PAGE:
The owner of value fashion retailer Primark has warned that prolonged delays to factory production in China as a result of the coronavirus (Covid-19) outbreak could lead to supply shortages on some lines later in its financial year.

In its pre-close trading update today (24 February), Associated British Foods (ABF) notes Primark sources a broad assortment of its product from China.

“We typically build inventories in advance of Chinese New Year and, as a consequence, are well stocked with cover for several months and do not expect any short-term impact. We are working closely with our suppliers in China to assess the impact on their factories and supply chains and their ability to fulfil our current orders.”

However, ABF adds: “We are assessing mitigating strategies, including a step-up in production from existing suppliers in other regions.” 

The update comes as sales at Primark are expected to be 4.2% ahead of last year for the 24 weeks to 29 February, and 2.5% ahead at actual exchange rates, driven by increased retail selling space and level like-for-like sales.

In the UK, the retailer delivered a further increase in its share of the total clothing, footwear and accessories market, with domestic sales expected to be 3% ahead of last year, driven by a strong contribution from new selling space partially offset by a 1.3% decline in like-for-like sales. Trading was particularly good over November and December but weakened in January and February against very strong comparatives in the prior year, it said.

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Sales in the Eurozone are expected to be 5.3% ahead of last year at constant currency with particularly strong sales growth in France, Belgium and Italy. Like-for-like sales for the region were 0.5% ahead, driven by “excellent” like-for-like sales in France and Italy and a notable improvement in Germany.

Business in the US continued to perform strongly, delivering like-for-like sales growth, with particularly strong trading at the store in Brooklyn. Together with the contribution from planned store openings at American Dream, New Jersey and Sawgrass Mills, Florida, Primark expects a much-improved operating result for the year.

As expected, margin was lower in the first half than in the same period last year, with purchases this year contracted at a much stronger US dollar exchange rate than last year. The effect was “substantially mitigated” by both reduced markdowns and reductions in the costs of goods, primarily lower materials prices.

ABF adds foreign exchange contracts are in place for most of its second-half purchases, at an exchange rate in line with those for the second half last year. As a result, it expects second-half margin to be in line with the prior year, and full-year margin only slightly down.

With the expected decline in margin, operating profit is estimated to be marginally down on last year at constant currency and on a lease-adjusted basis. On a reported basis operating profit will be ahead of last year.

What the analysts say

Pippa Stephens, retail analyst at GlobalData, notes that with over half of Primark’s suppliers located in China, the retailer must accelerate its efforts to shift production to existing factories within other regions to mitigate the risks of long-term factory closures. “It must ensure that any cost price increases are not passed on to the consumer, as this will jeopardise its value appeal,” she says.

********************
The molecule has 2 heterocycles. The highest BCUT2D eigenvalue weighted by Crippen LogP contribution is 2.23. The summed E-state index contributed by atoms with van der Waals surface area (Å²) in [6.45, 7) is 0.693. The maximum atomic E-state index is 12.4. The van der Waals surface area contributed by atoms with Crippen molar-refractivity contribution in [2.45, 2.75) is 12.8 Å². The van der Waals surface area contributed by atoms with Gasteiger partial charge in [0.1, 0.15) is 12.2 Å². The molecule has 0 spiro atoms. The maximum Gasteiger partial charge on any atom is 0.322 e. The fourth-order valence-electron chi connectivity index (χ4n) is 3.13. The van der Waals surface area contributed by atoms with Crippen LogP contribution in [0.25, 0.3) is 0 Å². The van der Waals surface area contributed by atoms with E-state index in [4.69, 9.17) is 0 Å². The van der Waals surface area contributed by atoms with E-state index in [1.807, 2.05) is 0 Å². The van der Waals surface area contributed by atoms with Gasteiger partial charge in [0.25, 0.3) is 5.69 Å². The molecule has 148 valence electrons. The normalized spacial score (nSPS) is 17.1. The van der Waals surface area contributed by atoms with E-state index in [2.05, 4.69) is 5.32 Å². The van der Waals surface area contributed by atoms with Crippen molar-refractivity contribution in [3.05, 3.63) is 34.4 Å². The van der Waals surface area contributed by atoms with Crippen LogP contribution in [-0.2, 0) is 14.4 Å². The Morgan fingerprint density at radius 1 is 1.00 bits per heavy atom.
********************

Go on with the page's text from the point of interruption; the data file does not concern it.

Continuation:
“It should also seek new suppliers where possible; however, it may struggle to easily find factories that have the capacity to meet the large bulk orders it places to fulfil its huge estate. Primark should also ensure it demonstrates transparency around any changes to its supply chain, as consumers are often concerned that the manufacturing of its cheap products may not be ethical.”

Stephens says Primark must also focus on “improvements to its existing UK store estate, through greater roll-out of its experiential features beyond just flagship locations, and the refurbishments of older stores, to boost footfall.”

With many consumers now shunning the fast fashion industry, Stephens says the retailer must incorporate eco-friendly fabrics across more of its core ranges.

“Primark is trying to convince shoppers of its sustainable credentials with the opening of its pop-up in Boxpark Shoreditch last week, to launch its new wellness collection. The range features products composed of recycled and sustainable materials, which will also be made available at selected stores globally.

“However, as it comprises just 75 products, Primark must incorporate eco-friendly fabrics across more of its core ranges to make a real impact among shoppers. Furthermore, Primark should echo the pop-up’s premium aesthetic when the collection is introduced into permanent locations, in order to drive interest.”

Nigel Frith, a senior market analyst at, adds: “A short-term supply shock shouldn’t have any serious impact. However, should the coronavirus outbreak disrupt supply chains over a longer period then the impact could be grave. This message isn’t dissimilar to what we have heard from other firms. Yet the fact that the spread of the virus is showing few signs of slowing and is actually increasing outside of China is certainly cause for concern.”

Click here for additional insight on the coronavirus outbreak: Is coronavirus a threat to the clothing industry?